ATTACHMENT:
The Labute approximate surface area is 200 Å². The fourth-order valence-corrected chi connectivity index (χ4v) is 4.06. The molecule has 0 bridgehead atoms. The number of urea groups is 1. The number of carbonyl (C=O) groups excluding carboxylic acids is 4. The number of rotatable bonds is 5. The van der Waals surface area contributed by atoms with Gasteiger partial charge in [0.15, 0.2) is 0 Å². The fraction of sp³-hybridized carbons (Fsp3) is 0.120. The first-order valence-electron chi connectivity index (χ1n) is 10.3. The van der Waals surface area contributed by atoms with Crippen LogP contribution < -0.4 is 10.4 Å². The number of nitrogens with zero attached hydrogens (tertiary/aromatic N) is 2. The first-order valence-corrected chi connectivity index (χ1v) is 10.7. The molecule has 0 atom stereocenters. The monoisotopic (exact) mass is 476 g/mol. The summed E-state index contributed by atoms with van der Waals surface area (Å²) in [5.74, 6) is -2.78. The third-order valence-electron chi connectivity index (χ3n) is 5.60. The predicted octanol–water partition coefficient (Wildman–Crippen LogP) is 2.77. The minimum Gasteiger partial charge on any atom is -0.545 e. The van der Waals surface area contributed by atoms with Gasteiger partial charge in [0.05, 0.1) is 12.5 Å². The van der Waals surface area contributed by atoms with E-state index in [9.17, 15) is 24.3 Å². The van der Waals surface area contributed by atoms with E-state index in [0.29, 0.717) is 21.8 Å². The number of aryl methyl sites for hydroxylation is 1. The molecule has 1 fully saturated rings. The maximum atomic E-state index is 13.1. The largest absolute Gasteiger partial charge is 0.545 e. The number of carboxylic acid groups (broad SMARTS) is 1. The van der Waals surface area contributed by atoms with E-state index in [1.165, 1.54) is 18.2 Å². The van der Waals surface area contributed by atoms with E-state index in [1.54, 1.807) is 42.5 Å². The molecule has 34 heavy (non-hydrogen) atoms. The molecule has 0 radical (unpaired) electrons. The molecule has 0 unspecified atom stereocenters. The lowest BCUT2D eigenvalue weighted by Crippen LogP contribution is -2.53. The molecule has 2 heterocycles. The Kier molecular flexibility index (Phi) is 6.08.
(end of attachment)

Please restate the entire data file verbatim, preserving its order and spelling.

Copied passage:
The Labute approximate surface area is 200 Å². The fourth-order valence-corrected chi connectivity index (χ4v) is 4.06. The molecule has 0 bridgehead atoms. The number of urea groups is 1. The number of carbonyl (C=O) groups excluding carboxylic acids is 4. The number of rotatable bonds is 5. The van der Waals surface area contributed by atoms with Gasteiger partial charge in [0.15, 0.2) is 0 Å². The fraction of sp³-hybridized carbons (Fsp3) is 0.120. The first-order valence-electron chi connectivity index (χ1n) is 10.3. The van der Waals surface area contributed by atoms with Crippen LogP contribution < -0.4 is 10.4 Å². The number of nitrogens with zero attached hydrogens (tertiary/aromatic N) is 2. The first-order valence-corrected chi connectivity index (χ1v) is 10.7. The molecule has 0 atom stereocenters. The monoisotopic (exact) mass is 476 g/mol. The summed E-state index contributed by atoms with van der Waals surface area (Å²) in [5.74, 6) is -2.78. The third-order valence-electron chi connectivity index (χ3n) is 5.60. The predicted octanol–water partition coefficient (Wildman–Crippen LogP) is 2.77. The minimum Gasteiger partial charge on any atom is -0.545 e. The van der Waals surface area contributed by atoms with Gasteiger partial charge in [0.05, 0.1) is 12.5 Å². The van der Waals surface area contributed by atoms with E-state index in [9.17, 15) is 24.3 Å². The van der Waals surface area contributed by atoms with E-state index in [0.29, 0.717) is 21.8 Å². The number of aryl methyl sites for hydroxylation is 1. The molecule has 1 fully saturated rings. The maximum atomic E-state index is 13.1. The largest absolute Gasteiger partial charge is 0.545 e. The number of carboxylic acid groups (broad SMARTS) is 1. The van der Waals surface area contributed by atoms with E-state index in [1.165, 1.54) is 18.2 Å². The van der Waals surface area contributed by atoms with E-state index in [1.54, 1.807) is 42.5 Å². The molecule has 34 heavy (non-hydrogen) atoms. The molecule has 0 radical (unpaired) electrons. The molecule has 0 unspecified atom stereocenters. The lowest BCUT2D eigenvalue weighted by Crippen LogP contribution is -2.53. The molecule has 2 heterocycles. The Kier molecular flexibility index (Phi) is 6.08.